This study aims to evaluate the relevance of the active plasticity hypothesis in predicting the risk of cleavage fracture during a WPS loading cycle. We define a critical loading path, along which the active plasticity hypothesis might fail. On this critical loading path, Beremin local model is compared to a stress-based criterion model. The chosen critical loading path is a LTF (Load-Transient-Fracture) cycle, including an isothermal preloading up to F1WPS = 42 kN at TWPS = −25°C followed by a cooling down to TFRAC = −150°C with a progressive loading up to F2WPS = 45 kN before an isothermal reloading up to fracture at −150°C. The final loading level (F2WPS = 45 kN) is chosen so that the plasticity is not active during the cooling phase while the stress-based criterion is. Two sets of experiments, performed on normalized compact tensile specimens made of 16MND5 steel, have demonstrated that the active plasticity was a necessary condition for cleavage fracture.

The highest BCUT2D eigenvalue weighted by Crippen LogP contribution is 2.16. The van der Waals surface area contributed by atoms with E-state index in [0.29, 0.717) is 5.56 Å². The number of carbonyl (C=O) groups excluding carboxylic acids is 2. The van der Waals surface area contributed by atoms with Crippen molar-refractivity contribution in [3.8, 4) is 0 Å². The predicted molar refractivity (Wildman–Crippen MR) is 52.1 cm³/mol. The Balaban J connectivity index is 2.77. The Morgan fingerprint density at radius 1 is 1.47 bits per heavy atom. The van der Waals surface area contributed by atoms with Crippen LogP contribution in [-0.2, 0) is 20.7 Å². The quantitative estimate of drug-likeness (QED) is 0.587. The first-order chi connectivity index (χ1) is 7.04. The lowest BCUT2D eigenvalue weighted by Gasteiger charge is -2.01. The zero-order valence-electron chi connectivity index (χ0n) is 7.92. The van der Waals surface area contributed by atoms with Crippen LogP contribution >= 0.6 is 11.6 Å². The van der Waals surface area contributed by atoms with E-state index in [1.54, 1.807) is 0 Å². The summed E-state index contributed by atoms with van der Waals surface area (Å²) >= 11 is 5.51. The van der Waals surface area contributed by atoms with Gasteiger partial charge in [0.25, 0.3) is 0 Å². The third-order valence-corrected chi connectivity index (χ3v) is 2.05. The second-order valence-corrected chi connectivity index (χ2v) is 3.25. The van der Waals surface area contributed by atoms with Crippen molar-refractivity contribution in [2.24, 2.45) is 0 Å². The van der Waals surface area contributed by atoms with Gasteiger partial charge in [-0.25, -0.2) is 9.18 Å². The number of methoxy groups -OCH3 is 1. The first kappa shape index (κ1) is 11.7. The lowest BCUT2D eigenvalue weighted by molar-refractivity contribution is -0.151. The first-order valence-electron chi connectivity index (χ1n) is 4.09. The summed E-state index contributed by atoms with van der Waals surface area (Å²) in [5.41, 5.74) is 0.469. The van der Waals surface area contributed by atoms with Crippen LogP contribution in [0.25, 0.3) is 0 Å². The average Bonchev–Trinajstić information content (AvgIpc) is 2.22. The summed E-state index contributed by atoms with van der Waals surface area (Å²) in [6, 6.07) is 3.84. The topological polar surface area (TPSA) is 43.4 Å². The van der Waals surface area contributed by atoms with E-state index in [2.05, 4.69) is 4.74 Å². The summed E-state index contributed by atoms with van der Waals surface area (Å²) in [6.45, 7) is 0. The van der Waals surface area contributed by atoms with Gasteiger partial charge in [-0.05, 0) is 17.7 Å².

- Pressure Vessels and Piping Division
Evaluation of the Active Plasticity Hypothesis as a Relevant Justification of the Warm Pre-Stressing Effect
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Jacquemoud, C, Marie, S, & Nedelec, M. "Evaluation of the Active Plasticity Hypothesis as a Relevant Justification of the Warm Pre-Stressing Effect." Proceedings of the ASME 2011 Pressure Vessels and Piping Conference. Volume 6: Materials and Fabrication, Parts A and B. Baltimore, Maryland, USA. July 17–21, 2011. pp. 265-272. ASME. https://doi.org/10.1115/PVP2011-57190
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